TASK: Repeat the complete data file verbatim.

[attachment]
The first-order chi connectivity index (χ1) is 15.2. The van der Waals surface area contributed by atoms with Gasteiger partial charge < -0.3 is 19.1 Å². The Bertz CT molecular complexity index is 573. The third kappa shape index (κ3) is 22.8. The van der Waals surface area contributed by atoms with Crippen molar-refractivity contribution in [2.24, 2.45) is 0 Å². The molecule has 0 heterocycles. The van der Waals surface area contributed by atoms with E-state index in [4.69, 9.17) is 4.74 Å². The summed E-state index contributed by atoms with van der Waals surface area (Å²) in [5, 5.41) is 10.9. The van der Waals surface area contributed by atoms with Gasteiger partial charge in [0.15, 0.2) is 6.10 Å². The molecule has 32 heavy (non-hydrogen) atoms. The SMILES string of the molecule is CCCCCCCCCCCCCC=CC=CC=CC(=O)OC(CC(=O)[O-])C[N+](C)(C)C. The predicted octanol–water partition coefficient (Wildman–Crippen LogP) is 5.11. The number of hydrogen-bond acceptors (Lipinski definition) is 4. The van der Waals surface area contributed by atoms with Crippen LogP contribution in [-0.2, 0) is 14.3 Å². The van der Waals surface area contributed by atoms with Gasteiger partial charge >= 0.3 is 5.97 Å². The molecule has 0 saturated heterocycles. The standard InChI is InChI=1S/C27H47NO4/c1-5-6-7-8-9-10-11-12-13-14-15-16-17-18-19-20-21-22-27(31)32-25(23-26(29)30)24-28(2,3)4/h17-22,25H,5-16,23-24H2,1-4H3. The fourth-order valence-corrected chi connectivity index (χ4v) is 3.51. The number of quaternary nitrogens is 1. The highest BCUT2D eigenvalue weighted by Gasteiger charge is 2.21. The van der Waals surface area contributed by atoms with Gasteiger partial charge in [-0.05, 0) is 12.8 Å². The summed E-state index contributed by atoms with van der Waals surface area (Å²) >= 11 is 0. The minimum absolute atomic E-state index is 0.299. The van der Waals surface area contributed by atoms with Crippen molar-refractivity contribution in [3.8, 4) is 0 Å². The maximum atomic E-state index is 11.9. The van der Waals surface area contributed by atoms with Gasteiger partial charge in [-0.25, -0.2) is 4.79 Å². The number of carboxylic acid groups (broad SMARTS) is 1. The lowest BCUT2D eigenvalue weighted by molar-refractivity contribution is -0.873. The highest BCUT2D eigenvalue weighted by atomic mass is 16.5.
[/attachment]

The first-order chi connectivity index (χ1) is 15.2. The van der Waals surface area contributed by atoms with Gasteiger partial charge < -0.3 is 19.1 Å². The Bertz CT molecular complexity index is 573. The third kappa shape index (κ3) is 22.8. The van der Waals surface area contributed by atoms with Crippen molar-refractivity contribution in [2.24, 2.45) is 0 Å². The molecule has 0 heterocycles. The van der Waals surface area contributed by atoms with E-state index in [4.69, 9.17) is 4.74 Å². The summed E-state index contributed by atoms with van der Waals surface area (Å²) in [5, 5.41) is 10.9. The van der Waals surface area contributed by atoms with Gasteiger partial charge in [0.15, 0.2) is 6.10 Å². The molecule has 32 heavy (non-hydrogen) atoms. The SMILES string of the molecule is CCCCCCCCCCCCCC=CC=CC=CC(=O)OC(CC(=O)[O-])C[N+](C)(C)C. The predicted octanol–water partition coefficient (Wildman–Crippen LogP) is 5.11. The number of hydrogen-bond acceptors (Lipinski definition) is 4. The van der Waals surface area contributed by atoms with Crippen LogP contribution in [-0.2, 0) is 14.3 Å². The van der Waals surface area contributed by atoms with Gasteiger partial charge >= 0.3 is 5.97 Å². The molecule has 0 saturated heterocycles. The standard InChI is InChI=1S/C27H47NO4/c1-5-6-7-8-9-10-11-12-13-14-15-16-17-18-19-20-21-22-27(31)32-25(23-26(29)30)24-28(2,3)4/h17-22,25H,5-16,23-24H2,1-4H3. The fourth-order valence-corrected chi connectivity index (χ4v) is 3.51. The number of quaternary nitrogens is 1. The highest BCUT2D eigenvalue weighted by Gasteiger charge is 2.21. The van der Waals surface area contributed by atoms with Gasteiger partial charge in [-0.05, 0) is 12.8 Å². The summed E-state index contributed by atoms with van der Waals surface area (Å²) >= 11 is 0. The minimum absolute atomic E-state index is 0.299. The van der Waals surface area contributed by atoms with Crippen molar-refractivity contribution in [3.8, 4) is 0 Å². The maximum atomic E-state index is 11.9. The van der Waals surface area contributed by atoms with Gasteiger partial charge in [-0.25, -0.2) is 4.79 Å². The number of carboxylic acid groups (broad SMARTS) is 1. The lowest BCUT2D eigenvalue weighted by molar-refractivity contribution is -0.873. The highest BCUT2D eigenvalue weighted by atomic mass is 16.5.